Alternatively, now making a full disclosure of all nefariously and criminally obtained assets previously hidden in years past whilst now almost certainly being able to avoid criminal responsibility in any e-declaration, can be seen as a possible method of legalising previous criminality or precariously dubious activity prior to the system developers putting the technicalities right that would then close loopholes and bring criminal liability to e-declarations.

Even quality legislation is not retrospective, so the chances of this deliberately created mess being straightened out and applied retroactively to any submissions made prior to the necessary system corrections are slim to say the least – non-existent to be blunt.

In short, now is perhaps a deliberately manufactured window to come clean in an e-declaration whilst there is in effect an e-declaration amnesty pending full system legislative compliance.

How this shambles will then effect agencies such as NABU and other anti-corruption bodies is also unclear – but ramifications can be expected.


Ukraine and the IMF – Where are we at?

July 15, 2016

Firstly a disclaimer.  Despite suffering several years of economics lectures during one of the degrees held by this blog, and therefore having been exposed to some level of economic theory, it was dull.  It was a labour to gain the credits at a high enough level as not to adversely effect the overall outcome of the Degree grade.  Compared to other subject matter within that degree curriculum economics was the most tedious – albeit not the most intellectually difficult to grasp.

(Surprisingly all the economic attachés since met and spoken with, none have been dull or have resulted in laboured discussion.  Perhaps the lack of intellectual stimulation was therefore due to the (now long-since retired) lecturer in question.  Perhaps not, perhaps it really is dull.)

Whatever the case, the following entry is written with those in mind who find economics less than stimulating.  In fact it relates less to economics and more to politics, policy, and official obligations undertaken – with a little bit of economics.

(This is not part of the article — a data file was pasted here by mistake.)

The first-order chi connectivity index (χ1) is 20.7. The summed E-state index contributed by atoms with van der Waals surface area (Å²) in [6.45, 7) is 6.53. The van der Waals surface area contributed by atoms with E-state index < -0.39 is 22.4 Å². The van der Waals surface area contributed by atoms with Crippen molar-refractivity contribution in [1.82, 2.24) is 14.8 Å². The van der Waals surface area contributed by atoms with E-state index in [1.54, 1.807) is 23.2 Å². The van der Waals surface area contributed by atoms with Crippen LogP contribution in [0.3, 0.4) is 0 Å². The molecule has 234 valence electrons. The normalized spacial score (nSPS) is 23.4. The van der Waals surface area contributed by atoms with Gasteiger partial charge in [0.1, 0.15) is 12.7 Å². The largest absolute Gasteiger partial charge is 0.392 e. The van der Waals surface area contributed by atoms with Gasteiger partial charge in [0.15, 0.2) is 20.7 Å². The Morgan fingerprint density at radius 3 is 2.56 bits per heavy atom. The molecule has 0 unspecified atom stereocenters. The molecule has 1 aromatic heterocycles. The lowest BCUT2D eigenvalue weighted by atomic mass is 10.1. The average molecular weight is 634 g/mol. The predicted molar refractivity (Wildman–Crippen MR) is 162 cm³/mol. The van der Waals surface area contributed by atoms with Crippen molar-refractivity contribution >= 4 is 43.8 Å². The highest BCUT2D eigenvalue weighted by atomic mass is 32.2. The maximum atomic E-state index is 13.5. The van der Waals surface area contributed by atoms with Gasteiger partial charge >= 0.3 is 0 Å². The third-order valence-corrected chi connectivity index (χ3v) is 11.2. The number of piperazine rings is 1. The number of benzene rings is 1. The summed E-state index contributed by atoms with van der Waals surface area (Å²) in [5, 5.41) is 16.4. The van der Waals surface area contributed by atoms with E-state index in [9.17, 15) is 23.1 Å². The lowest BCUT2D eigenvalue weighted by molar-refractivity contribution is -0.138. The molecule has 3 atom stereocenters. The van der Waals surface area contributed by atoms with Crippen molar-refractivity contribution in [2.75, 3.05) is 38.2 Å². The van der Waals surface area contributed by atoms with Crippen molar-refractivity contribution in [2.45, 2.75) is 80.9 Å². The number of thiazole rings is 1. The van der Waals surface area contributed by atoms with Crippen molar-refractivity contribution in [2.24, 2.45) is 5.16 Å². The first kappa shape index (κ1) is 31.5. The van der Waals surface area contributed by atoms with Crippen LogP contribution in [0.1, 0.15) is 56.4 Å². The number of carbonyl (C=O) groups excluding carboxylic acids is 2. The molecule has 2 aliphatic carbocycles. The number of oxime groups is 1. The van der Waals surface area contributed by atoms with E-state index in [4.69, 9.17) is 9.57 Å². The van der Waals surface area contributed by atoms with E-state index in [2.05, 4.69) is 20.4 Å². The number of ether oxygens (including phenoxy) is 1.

The (most recent and on-going) IMF programme with Ukraine witnessed a suspension of tranches due to the political turmoil surrounding the lead up to, and subsequent departure of Arseniy Yatseniuk as Prime Minister.  The installation of Prime Minister Groisman and a new Cabinet may or may not have calmed the political seas from an IMF point of view.  We will soon see if the programme restarts very soon.

Much will depend upon how the IMF see the chances of future survival for PM Groisman and Cabinet vis a vis calls from various parts of the political spectrum for early Verkhovna Rada elections – for there are agreement obligations to deliver.  It is no coincidence that PM Groisman has begun a public political offensive against the populists – and in particular against Ms Tymoshenko who repeatedly claims she “knows how to negotiate with the IMF, she’s done it before“.

Indeed she has – below is a document outlining her agreement with the IMF in 2008:





The document shows that with respect to ending subsidies, depoliticising rates calculations, unifying prices of domestically produced and imported gas (which forces out the nefarious schemes), and protecting the socially vulnerable groups, Ms Tymoshenko agreed to carry out the exact same policy as PM Groisman and current Cabinet are doing now regarding energy and utilities pricing – except Ms Tymoshenko broke the agreement when it came time to implement her promises and after having received some of the IMF funding.

As is always the case with Ms Tymoshenko, be you a Ukrainian politician or an international partner, it is foolish (beyond naive) to expect Ms Tymoshenko to honour her obligations.